Supplementary Figure 2 from E6-Associated Protein Is Required for Human Papillomavirus Type 16 E6 to Cause Cervical Cancer in Mice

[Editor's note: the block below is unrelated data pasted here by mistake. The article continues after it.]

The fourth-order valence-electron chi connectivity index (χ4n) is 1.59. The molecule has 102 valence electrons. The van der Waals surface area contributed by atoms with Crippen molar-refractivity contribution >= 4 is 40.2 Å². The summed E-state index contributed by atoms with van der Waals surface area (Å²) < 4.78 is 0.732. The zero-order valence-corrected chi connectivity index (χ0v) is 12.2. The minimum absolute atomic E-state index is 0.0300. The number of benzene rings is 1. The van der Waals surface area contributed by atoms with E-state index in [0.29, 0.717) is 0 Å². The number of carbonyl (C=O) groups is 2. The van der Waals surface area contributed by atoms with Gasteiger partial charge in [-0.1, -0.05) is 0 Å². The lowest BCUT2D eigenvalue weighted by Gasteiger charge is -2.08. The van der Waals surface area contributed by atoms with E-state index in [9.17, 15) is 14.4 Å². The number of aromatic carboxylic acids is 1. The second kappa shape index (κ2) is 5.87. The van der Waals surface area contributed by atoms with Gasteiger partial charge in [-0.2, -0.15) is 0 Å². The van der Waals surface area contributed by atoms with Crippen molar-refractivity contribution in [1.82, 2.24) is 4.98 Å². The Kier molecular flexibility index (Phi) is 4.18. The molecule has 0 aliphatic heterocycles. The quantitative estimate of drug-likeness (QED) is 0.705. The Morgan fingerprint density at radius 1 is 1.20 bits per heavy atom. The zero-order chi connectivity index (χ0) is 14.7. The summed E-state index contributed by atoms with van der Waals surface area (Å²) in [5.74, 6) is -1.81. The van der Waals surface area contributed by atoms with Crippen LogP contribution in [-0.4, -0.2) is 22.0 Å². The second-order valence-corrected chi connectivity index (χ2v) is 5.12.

ARTICLE ABSTRACTHigh-risk human papillomaviruses (HPV) cause certain anogenital and head and neck cancers. E6, one of three potent HPV oncogenes that contribute to the development of these malignancies, is a multifunctional protein with many biochemical activities. Among these activities are its ability to bind and inactivate the cellular tumor suppressor p53, induce expression of telomerase, and bind to various other proteins, including Bak, E6BP1, and E6TP1, and proteins that contain PDZ domains, such as hScrib and hDlg. Many of these activities are thought to contribute to the role of E6 in carcinogenesis. The interaction of E6 with many of these cellular proteins, including p53, leads to their destabilization. This property is mediated at least in part through the ability of E6 to recruit the ubiquitin ligase E6-associated protein (E6AP) into complexes with these cellular proteins, resulting in their ubiquitin-mediated degradation by the proteasome. In this study, we address the requirement for E6AP in mediating acute and oncogenic phenotypes of E6, including induction of epithelial hyperplasia, abrogation of DNA damage response, and induction of cervical cancer. Loss of E6AP had no discernible effect on the ability of E6 to induce hyperplasia or abrogate DNA damage responses, akin to what we had earlier observed in the mouse epidermis. Nevertheless, in cervical carcinogenesis studies, there was a complete loss of the oncogenic potential of E6 in mice nulligenic for E6AP. Thus, E6AP is absolutely required for E6 to cause cervical cancer. Cancer Res; 70(12); 5064–73. ©2010 AACR.